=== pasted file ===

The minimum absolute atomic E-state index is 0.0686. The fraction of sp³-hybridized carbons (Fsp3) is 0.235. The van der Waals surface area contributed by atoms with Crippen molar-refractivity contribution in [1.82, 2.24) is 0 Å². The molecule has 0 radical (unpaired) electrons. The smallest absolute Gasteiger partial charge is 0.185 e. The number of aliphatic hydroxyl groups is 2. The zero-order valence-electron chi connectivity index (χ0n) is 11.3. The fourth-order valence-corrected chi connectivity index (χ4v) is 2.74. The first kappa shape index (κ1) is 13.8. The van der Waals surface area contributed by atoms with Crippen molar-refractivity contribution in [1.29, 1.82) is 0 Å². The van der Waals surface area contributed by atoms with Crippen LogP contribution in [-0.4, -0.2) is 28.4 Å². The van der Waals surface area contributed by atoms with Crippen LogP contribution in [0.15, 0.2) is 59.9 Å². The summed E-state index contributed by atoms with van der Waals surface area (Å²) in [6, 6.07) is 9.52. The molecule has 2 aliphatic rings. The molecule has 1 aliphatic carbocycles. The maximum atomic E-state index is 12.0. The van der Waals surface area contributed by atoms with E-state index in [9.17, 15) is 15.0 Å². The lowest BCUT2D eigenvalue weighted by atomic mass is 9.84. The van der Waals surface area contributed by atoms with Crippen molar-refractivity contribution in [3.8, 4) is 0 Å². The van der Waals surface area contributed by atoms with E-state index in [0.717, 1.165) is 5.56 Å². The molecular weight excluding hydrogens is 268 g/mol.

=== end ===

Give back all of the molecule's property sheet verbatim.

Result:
The minimum absolute atomic E-state index is 0.0686. The fraction of sp³-hybridized carbons (Fsp3) is 0.235. The van der Waals surface area contributed by atoms with Crippen molar-refractivity contribution in [1.82, 2.24) is 0 Å². The molecule has 0 radical (unpaired) electrons. The smallest absolute Gasteiger partial charge is 0.185 e. The number of aliphatic hydroxyl groups is 2. The zero-order valence-electron chi connectivity index (χ0n) is 11.3. The fourth-order valence-corrected chi connectivity index (χ4v) is 2.74. The first kappa shape index (κ1) is 13.8. The van der Waals surface area contributed by atoms with Crippen molar-refractivity contribution in [1.29, 1.82) is 0 Å². The van der Waals surface area contributed by atoms with Crippen LogP contribution in [-0.4, -0.2) is 28.4 Å². The van der Waals surface area contributed by atoms with Crippen LogP contribution in [0.15, 0.2) is 59.9 Å². The summed E-state index contributed by atoms with van der Waals surface area (Å²) in [6, 6.07) is 9.52. The molecule has 2 aliphatic rings. The molecule has 1 aliphatic carbocycles. The maximum atomic E-state index is 12.0. The van der Waals surface area contributed by atoms with E-state index in [9.17, 15) is 15.0 Å². The lowest BCUT2D eigenvalue weighted by atomic mass is 9.84. The van der Waals surface area contributed by atoms with Crippen molar-refractivity contribution in [3.8, 4) is 0 Å². The van der Waals surface area contributed by atoms with E-state index in [0.717, 1.165) is 5.56 Å². The molecular weight excluding hydrogens is 268 g/mol.